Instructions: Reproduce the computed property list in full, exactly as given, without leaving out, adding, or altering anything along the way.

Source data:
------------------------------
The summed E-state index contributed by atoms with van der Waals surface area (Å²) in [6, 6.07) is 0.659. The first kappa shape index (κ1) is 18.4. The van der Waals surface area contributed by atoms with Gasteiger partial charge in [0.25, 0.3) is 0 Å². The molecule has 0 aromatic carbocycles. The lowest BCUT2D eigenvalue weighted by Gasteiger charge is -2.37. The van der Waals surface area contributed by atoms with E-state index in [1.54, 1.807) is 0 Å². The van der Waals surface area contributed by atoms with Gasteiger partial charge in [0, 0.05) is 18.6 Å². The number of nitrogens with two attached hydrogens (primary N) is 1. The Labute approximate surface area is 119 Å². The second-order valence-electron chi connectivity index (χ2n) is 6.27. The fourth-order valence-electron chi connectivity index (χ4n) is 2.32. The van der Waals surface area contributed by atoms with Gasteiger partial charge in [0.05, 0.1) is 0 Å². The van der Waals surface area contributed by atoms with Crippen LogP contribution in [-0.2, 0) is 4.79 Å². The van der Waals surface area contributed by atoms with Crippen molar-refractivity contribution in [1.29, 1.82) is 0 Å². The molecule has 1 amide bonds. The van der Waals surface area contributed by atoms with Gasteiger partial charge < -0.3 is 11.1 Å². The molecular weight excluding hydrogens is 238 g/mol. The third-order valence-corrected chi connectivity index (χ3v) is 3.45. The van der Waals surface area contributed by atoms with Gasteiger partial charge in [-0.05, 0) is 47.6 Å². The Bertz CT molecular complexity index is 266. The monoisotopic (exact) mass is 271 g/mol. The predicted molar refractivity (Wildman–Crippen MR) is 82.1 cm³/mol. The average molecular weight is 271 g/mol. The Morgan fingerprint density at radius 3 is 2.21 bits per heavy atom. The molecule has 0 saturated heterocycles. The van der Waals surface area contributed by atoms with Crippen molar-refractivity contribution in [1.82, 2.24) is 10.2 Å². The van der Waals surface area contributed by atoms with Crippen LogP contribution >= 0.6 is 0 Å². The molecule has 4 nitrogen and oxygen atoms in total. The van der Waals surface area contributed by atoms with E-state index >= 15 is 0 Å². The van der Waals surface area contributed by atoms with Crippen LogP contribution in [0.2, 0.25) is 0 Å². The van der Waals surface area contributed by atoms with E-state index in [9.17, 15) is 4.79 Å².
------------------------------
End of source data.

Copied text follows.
The summed E-state index contributed by atoms with van der Waals surface area (Å²) in [6, 6.07) is 0.659. The first kappa shape index (κ1) is 18.4. The van der Waals surface area contributed by atoms with Gasteiger partial charge in [0.25, 0.3) is 0 Å². The molecule has 0 aromatic carbocycles. The lowest BCUT2D eigenvalue weighted by Gasteiger charge is -2.37. The van der Waals surface area contributed by atoms with E-state index in [1.54, 1.807) is 0 Å². The van der Waals surface area contributed by atoms with Gasteiger partial charge in [0, 0.05) is 18.6 Å². The number of nitrogens with two attached hydrogens (primary N) is 1. The Labute approximate surface area is 119 Å². The second-order valence-electron chi connectivity index (χ2n) is 6.27. The fourth-order valence-electron chi connectivity index (χ4n) is 2.32. The van der Waals surface area contributed by atoms with Gasteiger partial charge in [0.05, 0.1) is 0 Å². The van der Waals surface area contributed by atoms with Crippen LogP contribution in [-0.2, 0) is 4.79 Å². The van der Waals surface area contributed by atoms with Crippen molar-refractivity contribution in [1.29, 1.82) is 0 Å². The molecule has 1 amide bonds. The van der Waals surface area contributed by atoms with Gasteiger partial charge < -0.3 is 11.1 Å². The molecular weight excluding hydrogens is 238 g/mol. The third-order valence-corrected chi connectivity index (χ3v) is 3.45. The van der Waals surface area contributed by atoms with Gasteiger partial charge in [-0.05, 0) is 47.6 Å². The Bertz CT molecular complexity index is 266. The monoisotopic (exact) mass is 271 g/mol. The predicted molar refractivity (Wildman–Crippen MR) is 82.1 cm³/mol. The average molecular weight is 271 g/mol. The Morgan fingerprint density at radius 3 is 2.21 bits per heavy atom. The molecule has 0 saturated heterocycles. The van der Waals surface area contributed by atoms with Crippen molar-refractivity contribution in [1.82, 2.24) is 10.2 Å². The van der Waals surface area contributed by atoms with Crippen LogP contribution >= 0.6 is 0 Å². The molecule has 4 nitrogen and oxygen atoms in total. The van der Waals surface area contributed by atoms with E-state index >= 15 is 0 Å². The van der Waals surface area contributed by atoms with Crippen LogP contribution in [0.2, 0.25) is 0 Å². The van der Waals surface area contributed by atoms with E-state index in [9.17, 15) is 4.79 Å².